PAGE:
Since 2001, San Francisco has experienced a sustained syphilis epidemic that has been nearly exclusively limited to men who have sex with men. We examined the characteristics associated with changes in the syphilis epidemic in San Francisco.
All primary and secondary (P&S) syphilis cases reported to the San Francisco Department of Public Health between 2001 and 2011 were examined using joinpoint analysis to identify periods within the broader epidemic. Characteristics of the index cases were compared across the periods using χ2 statistics and t tests.
Three distinct periods were identified, an acute increase, decline, and then period of resurgence. In the most recent period of resurgence, compared with earlier periods, patients with P&S syphilis were more likely to have a prior syphilis infection, were older, were more likely to meet partners online, and were more likely to have a partner from outside San Francisco.
In an analysis of 11 years of P&S syphilis data, several factors were associated with declines or resurgences. Innovative prevention measures are needed to reduce syphilis morbidity among men who have sex with men.
A review of 11 years of syphilis morbidity identified a handful of characteristics associated with the changing epidemic.
From the *San Francisco Department of Public Health, San Francisco, CA; †Division of Epidemiology, School of Public Health, University of California, Berkeley, CA; ‡Centers for Disease Control and Prevention, Atlanta, GA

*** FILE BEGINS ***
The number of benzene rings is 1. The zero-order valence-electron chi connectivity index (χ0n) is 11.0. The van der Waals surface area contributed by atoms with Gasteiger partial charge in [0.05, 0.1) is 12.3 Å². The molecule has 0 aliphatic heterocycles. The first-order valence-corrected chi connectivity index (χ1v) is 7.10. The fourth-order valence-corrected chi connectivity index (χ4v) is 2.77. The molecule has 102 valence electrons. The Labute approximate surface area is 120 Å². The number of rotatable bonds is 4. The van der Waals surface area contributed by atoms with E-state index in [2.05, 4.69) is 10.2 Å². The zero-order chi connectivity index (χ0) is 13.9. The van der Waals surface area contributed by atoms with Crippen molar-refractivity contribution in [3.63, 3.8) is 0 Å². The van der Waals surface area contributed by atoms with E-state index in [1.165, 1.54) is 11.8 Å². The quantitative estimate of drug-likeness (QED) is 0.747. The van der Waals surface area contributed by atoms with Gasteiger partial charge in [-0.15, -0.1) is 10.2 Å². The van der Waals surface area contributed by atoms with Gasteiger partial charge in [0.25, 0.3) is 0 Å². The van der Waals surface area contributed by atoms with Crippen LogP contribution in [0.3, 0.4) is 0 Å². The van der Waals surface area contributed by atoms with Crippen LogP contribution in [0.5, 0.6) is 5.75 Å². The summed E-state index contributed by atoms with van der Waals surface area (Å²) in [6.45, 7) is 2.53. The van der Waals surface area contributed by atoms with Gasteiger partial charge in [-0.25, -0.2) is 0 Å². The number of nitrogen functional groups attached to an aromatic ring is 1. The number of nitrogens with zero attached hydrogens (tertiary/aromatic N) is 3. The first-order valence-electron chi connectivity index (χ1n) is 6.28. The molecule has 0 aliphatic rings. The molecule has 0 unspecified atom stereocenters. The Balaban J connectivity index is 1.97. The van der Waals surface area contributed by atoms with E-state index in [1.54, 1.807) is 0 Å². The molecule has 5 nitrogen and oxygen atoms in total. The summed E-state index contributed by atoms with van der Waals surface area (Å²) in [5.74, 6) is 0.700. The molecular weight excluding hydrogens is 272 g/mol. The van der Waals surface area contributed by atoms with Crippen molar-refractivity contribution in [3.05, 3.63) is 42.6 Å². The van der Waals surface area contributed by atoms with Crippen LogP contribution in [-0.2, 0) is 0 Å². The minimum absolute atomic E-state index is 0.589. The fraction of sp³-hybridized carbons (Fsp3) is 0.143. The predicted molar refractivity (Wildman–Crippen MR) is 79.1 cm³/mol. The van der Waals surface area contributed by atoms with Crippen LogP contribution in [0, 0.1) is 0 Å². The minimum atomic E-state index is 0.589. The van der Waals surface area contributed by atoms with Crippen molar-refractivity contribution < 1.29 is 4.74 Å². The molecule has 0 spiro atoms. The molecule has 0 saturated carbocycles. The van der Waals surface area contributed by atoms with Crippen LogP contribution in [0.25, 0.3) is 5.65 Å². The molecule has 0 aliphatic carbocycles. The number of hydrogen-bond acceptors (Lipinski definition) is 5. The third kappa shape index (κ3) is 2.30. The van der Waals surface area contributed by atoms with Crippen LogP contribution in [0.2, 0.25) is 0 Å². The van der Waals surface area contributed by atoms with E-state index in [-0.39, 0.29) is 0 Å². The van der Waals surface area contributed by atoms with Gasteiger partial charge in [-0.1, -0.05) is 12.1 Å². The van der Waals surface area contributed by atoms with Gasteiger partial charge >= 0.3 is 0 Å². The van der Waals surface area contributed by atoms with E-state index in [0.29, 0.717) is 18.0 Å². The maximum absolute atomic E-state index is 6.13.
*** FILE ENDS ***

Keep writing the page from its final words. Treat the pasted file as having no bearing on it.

We thank Rilene Ng, Nicole Olson, and Michael Samuel, California Department of Public Health, for providing data and analysis of Bay Area primary and secondary syphilis case reports; Mark Pandori, San Francisco Public Health Laboratory, for providing data on VDRL testing; and Jen Hecht from the STOP AIDS Project for providing data on syphilis testing among men who have sex with men.
Supported (in part) by the Comprehensive STD Prevention Projects
(1H25PS001354-01), Centers for Disease Control and Prevention.
Conflict of interest: None to report
Correspondence: Kyle Bernstein, PhD, ScM, STD Prevention and ControlServices, San Francisco Department of Public Health, 1360 Mission St, Suite 401, San Francisco, CA 94103. E-mail: firstname.lastname@example.org.
Received for publication June 29, 2012, and accepted October 3, 2012.